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Companies Are Talking to Your Child

Published on August 7, 2017, at 8:58 a.m.
by Brie Carter.

Walking down the cereal aisle in the grocery store can be quite entertaining. You will find jokes, animals, characters and a plethora of colors. Have you noticed the kids’ cereal is always near the bottom shelves? It’s because cereal marketers are communicating directly to your child.

The placement of children’s cereal is not by accident. It is directly at their eye level. Not only are cereal companies trying to get your child to stop and look, but they also want your child to be reluctant to leave the aisle without the box with Bugs Bunny on the front in their hands.

This marketing strategy goes back to appealing to the key audience. Yes, you may be the ones actually making the purchase, but your kids are the ones who are consuming the product. They are the ones who can best influence your buying power. Genius, right?

Companies start early with their branding efforts. If they can get kids to think of the bird for Cocoa Puffs, for example, then they are in business, literally. Now all they have to do is make sure that same bird is easily recognizable and accessible.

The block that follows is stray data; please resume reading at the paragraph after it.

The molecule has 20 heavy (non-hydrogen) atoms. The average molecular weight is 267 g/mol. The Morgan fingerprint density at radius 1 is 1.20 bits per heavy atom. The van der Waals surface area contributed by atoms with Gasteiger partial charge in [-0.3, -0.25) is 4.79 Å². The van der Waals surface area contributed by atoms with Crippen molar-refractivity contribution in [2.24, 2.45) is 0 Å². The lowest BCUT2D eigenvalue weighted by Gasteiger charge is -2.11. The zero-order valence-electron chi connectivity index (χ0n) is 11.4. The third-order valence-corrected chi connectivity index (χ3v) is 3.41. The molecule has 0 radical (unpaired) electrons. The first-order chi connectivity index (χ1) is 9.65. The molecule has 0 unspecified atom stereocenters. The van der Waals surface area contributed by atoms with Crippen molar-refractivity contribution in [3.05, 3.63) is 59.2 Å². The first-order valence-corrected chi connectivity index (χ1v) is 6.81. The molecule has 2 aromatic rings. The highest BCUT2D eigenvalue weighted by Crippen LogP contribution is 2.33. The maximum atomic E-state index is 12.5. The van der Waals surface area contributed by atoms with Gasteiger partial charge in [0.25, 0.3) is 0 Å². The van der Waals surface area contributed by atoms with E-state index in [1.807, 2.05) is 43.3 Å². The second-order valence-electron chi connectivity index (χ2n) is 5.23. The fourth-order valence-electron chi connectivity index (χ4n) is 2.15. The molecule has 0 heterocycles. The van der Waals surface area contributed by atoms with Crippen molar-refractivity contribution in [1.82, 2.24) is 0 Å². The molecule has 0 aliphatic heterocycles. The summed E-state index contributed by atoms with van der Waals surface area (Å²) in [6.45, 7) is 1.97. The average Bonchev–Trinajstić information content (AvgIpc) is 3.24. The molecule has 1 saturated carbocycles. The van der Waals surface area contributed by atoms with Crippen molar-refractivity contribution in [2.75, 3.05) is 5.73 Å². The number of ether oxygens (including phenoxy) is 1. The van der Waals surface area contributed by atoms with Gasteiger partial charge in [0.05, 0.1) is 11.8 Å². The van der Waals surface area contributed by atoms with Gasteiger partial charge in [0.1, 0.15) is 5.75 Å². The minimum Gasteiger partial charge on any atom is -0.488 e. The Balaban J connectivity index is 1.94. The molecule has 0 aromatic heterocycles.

When marketers target their young audiences specifically, first by what is pleasing to their eye and then by what is easy to reach, it starts a new, and hopefully long-lasting, relationship — thereby turning a marketing strategy into a public relations strategy.

These companies want to create specific memories with your kid. Whether it be during the rush of getting ready for school or making an afternoon Rice Krispy Treat, they are pushing to be on your kitchen table.

These memories will turn a want into need, since children can’t fully understand the difference yet. After this “have-to-have” brain cell occurs, it becomes a purchasing habit for you and a consuming habit for them.

Once your kid grows up, let’s say college-aged, they might change the type of cereal that they once ate. But it is likely they will stay within the brand family, such as Kellogg’s. Little do they know, this brand loyalty has been in the works for years now.

Hence, maybe it isn’t a bad idea to target kids. Talk to them and see what their response is. Normally, kids are pretty clear in knowing what they like and don’t like. But once you get into their memories, they are more vulnerable than you think.

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